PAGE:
Museums and the Web

An annual conference exploring the social, cultural, design, technological, economic, and organizational issues of culture, science and heritage on-line.

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About You

First Name
Maurice
Last Name
Berger
Job Title
Research Professor
Department
Center for Art, Design and Visual Culture
Institution
University of Maryland, Baltimore County
Maurice Berger's picture

Your Background

Your Biography

Maurice Berger is Research Professor at the Center for Art, Design, and Visual Culture, University of Maryland Baltimore County and Senior Fellow at the Vera List Center for Art and Politics of The New School. His writings on art, television, film, law, and the politics and culture of race in America have appeared in many journals and newspapers, including Artforum, Art in America, The New York Times, The Village Voice, October, Wired, and The Los Angeles Times. He is the author of the critically acclaimed White Lies: Race and the Myths of Whiteness (Farrar, Straus & Giroux, 1999)—which was named as a finalist for the 2000 Horace Mann Bond Book Award of Harvard University—and ten other books, including Labyrinths: Robert Morris, Minimalism, and the 1960s (Harper & Row, 1989), How Art Becomes History (HarperCollins, 1992), Constructing Masculinity (Routledge, 1995), The Crisis of Criticism (The New Press, 1998), and Masterworks of the Jewish Museum (with Joan Rosenbaum, Yale, 2004), and For All The World To See: Visual Culture and the Struggle for Civil Rights (Yale, 2010).

Berger is the recipient of numerous honors, including grants from the National Endowment for the Arts and National Endowment for the Humanities, the Gustavus Myers Outstanding Book Award from Boston University School of Social Work, “Exhibition of the Year, 2008” from the Association of Art Museum Curators, and “Best Thematic Exhibition in New York, 2008” from the International Association of Art Critics, American Section.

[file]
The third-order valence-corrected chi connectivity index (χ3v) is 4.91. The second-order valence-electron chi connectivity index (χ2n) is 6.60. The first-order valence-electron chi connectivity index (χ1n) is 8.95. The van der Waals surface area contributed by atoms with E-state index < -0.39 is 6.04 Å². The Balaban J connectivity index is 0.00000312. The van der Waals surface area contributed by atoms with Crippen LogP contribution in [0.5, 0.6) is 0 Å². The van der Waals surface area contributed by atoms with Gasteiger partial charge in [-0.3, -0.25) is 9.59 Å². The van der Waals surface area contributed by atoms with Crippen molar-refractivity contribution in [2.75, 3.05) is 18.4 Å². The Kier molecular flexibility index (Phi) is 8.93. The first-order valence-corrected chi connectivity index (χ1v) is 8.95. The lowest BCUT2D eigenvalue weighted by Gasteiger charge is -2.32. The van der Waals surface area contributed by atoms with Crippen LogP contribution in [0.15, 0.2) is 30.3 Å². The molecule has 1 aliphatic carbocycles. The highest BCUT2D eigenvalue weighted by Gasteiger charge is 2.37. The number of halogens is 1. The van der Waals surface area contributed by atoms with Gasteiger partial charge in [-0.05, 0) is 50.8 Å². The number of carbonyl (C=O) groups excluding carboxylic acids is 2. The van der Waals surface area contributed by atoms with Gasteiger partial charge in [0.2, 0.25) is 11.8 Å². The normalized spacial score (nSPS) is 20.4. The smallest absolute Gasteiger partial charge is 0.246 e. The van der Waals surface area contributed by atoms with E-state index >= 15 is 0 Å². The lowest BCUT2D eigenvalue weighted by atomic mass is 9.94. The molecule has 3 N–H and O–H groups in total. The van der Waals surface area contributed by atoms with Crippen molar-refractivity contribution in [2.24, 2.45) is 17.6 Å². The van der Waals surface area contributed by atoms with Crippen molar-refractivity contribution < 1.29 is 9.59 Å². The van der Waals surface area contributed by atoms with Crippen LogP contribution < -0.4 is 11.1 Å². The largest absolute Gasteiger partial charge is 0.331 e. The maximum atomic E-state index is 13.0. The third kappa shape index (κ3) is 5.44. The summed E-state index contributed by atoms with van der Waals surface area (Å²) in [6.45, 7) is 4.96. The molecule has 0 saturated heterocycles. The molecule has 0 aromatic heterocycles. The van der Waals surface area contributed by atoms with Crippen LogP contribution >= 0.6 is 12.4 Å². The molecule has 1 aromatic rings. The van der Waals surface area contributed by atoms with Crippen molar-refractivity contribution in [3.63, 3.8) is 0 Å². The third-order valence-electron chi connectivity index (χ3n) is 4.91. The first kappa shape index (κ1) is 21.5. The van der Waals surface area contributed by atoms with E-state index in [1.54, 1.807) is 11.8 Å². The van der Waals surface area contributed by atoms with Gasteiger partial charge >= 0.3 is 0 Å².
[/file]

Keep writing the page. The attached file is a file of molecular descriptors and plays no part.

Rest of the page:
Berger has engaged the Internet in his curatorial and scholarly practices, including a series of three innovative online conferences (later published as books) on the George O'Keeffe Museum Research Center website--"Postmodernism" [2001], "Museums of Tomorrow" [2003], "The 1980s" [2005]. He moderated the earliest online conference on race and American race relations(1993, Whitney/Echo New York), and, most recently, produced an extensive and comprehensive companion website for his exhibition, For All the World to See: Visual Culture and the Struggle for Civil Rights—a joint venture of the National Museum of African American History and Culture of the Smithsonian Institution and CADVC. The exhibition opened at the International Center of Photography in New York in 2010, and will travel to five additional venues, including the DuSable Museum of African American History, Smithsonian National Museum of American History, CADVC, The Addison Gallery of American Art, and the Nevada Art Museum.

Berger has curated more than 25 exhibitions, including retrospectives of the artists Adrian Piper (1999) and Fred Wilson (2001), both traveling extensively in the United States and Canada. Berger has advocated for more aggressive educational outreach and broader cultural and social context for art in museums, creating multi-media context galleries for numerous exhibitions, including Action/Abstraction: Pollock, de Kooning, and American Art, 1940-1976, Jewish Museum (2008) and Black Male: Representations of Masculinity, 1968-1994 (1994) and The American Century: Art & Culture, 1950-2000, (1999), both at the Whitney Museum of American Art, New York. Additionally, he was the curator of Hands and Minds: The Art and Writing of Young People in 20th-Century America, Corcoran Gallery of Art, Washington, D.C. (1998), an exhibition, and a catalog with a preface by First Lady Hillary Rodham Clinton, on the importance of arts education that traveled across the United States.

Best of the Web History

2011 Vote
For All the World to See: Visual Culture and the Struggle for Civil Rights
2011 Nomination
For All the World to See: Visual Culture and the Struggle for Civil Rights

History

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